The horizontal orange line, and the orange bar at the far right are showing projected costs, but I have yet to sort out which is which. My thought so far is that the orange horizontal line, or "water line" shows your average monthly costs, based on history. And the orange bar at the end is how much money you're expected to pay based on outstanding bills.

In other words, you're on the hook for that orange bar already, for things like salary, mortgage, or other debts "on the books." The orange line, on the other hand, is a more realistic picture of what you'll likely owe based on past expenses. It might include things like repairs, which nobody wants to need, but often come when you least expect them. Or things like food/fuel, which you could technically ignore, but you wouldn't get far without :)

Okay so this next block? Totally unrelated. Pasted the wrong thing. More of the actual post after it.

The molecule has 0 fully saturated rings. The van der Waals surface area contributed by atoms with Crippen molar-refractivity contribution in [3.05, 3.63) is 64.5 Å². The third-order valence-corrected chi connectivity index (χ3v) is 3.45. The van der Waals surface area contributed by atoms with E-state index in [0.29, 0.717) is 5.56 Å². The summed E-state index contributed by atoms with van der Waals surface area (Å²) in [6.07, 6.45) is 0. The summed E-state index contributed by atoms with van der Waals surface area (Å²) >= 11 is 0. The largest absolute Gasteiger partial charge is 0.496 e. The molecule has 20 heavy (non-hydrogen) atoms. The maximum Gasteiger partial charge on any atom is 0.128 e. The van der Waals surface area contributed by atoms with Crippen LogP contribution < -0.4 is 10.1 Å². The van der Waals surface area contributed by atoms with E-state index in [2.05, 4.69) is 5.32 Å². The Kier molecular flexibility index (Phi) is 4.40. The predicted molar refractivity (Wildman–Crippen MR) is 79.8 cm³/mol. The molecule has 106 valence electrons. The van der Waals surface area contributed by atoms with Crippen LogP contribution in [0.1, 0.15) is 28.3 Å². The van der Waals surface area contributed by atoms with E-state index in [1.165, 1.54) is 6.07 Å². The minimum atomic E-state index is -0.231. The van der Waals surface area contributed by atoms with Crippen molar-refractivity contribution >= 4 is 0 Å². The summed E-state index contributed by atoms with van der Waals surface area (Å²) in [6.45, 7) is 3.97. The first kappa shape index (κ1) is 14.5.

I think that layout makes sense. If the green is above the "water line," you're healthy. If not, you're in trouble. And the long line represents an average over time, while the single bar at the end represents a specific point in time.

And, when you click on this, you'll probably get a more detailed overview.

What do you think? Is this a fairly intuitive at-a-glance UI for your financial state? Could you see danger coming soon enough to deal with it? Or am I over-engineering again :)

Tags: Ostranauts

Comments

Rovlad's picture
Rovlad

>Is this a fairly intuitive at-a-glance UI for your financial state?